* * *
Why do persons speak as though they are doomed, destined, or even damned to remain in situations they do not feel best for them? Why? The mind. The mind, trained by the past, closes itself to the All-Potential, and finds shelter in the known. While it complains of the known, it chooses that known of which it complains. The mind, the basis of what is called ego, is totally conditioned by the past. Grace is always now, receptive to the newness of this moment, available to changes arising from God, or the All-Potential. Yet, one is not to seek to manipulate Life, only to cooperate with Life. This Life is not your life, my life, the life of anyone, this Life is Spirit.
the moment you accept where you are or what you are doing
as final, as a situation that must be, you agree
for the situation to remain the same
the moment you are receptive, trusting the possibility of change
you welcome the potential of change
for the situation to change
yet, in this openness,
one cannot control how the situation will change
only be receptive
if the situation outwardly, then,
does not change
a shift will occur within you
and you will experience the situation differently
* * *
Coming to the end of my winter visit to Maine, after almost 7 months, I was faced with the question, “What next?” I had arrived on Georgetown Island not knowing whether I would return south or remain in Maine. After doors closed in finding housing in Maine, I was at peace something would open up in Maine or I would return to Georgia or Florida. Also, I had put in a job application back near where I was raised in Georgia, but had not heard back. An invitation arose to live in an intentional Quaker community, nearby in Bath, Maine, and I am less than 2 weeks from this transition. How did all this happen? I mention this, not to draw attention to my situation but as context for the theme today: walking in Spirit. I invite the the reader to reflect on times when he or she had a like experience.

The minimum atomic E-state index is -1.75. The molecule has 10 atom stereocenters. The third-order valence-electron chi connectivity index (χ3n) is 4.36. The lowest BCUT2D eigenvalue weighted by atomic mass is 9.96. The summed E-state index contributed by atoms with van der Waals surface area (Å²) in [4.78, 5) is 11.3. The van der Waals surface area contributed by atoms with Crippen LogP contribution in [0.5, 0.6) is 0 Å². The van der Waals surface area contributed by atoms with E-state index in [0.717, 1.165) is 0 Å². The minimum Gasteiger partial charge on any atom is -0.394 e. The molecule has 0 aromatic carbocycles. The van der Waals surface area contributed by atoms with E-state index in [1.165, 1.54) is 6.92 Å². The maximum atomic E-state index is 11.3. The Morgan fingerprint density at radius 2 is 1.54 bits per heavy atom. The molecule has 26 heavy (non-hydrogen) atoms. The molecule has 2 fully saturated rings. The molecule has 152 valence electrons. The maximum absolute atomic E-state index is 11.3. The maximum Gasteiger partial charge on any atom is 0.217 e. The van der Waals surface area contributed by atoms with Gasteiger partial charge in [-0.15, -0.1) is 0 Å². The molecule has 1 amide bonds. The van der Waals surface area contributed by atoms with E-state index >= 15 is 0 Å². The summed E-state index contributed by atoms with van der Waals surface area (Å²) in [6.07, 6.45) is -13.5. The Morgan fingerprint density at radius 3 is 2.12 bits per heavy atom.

* * *
Throughout these months, here at Lotus of the Heart, I have referred to the sense of being led inwardly in this direction, how I felt, too, like I was carried up here. This was a profound, subtle experience, and I cannot put it into logical reason.
After arriving in Maine, confusion arose as to how to respond to the question Mainers would ask, “What brought you up here?” Initially, I would struggle to give a logical reply, one the other could possibly understand. Then, I gave up on this. I began saying things, like, “I really don’t know, I just felt this was where I was to come.” I no longer struggled to frame this in a way others would relate with, they either would or would not.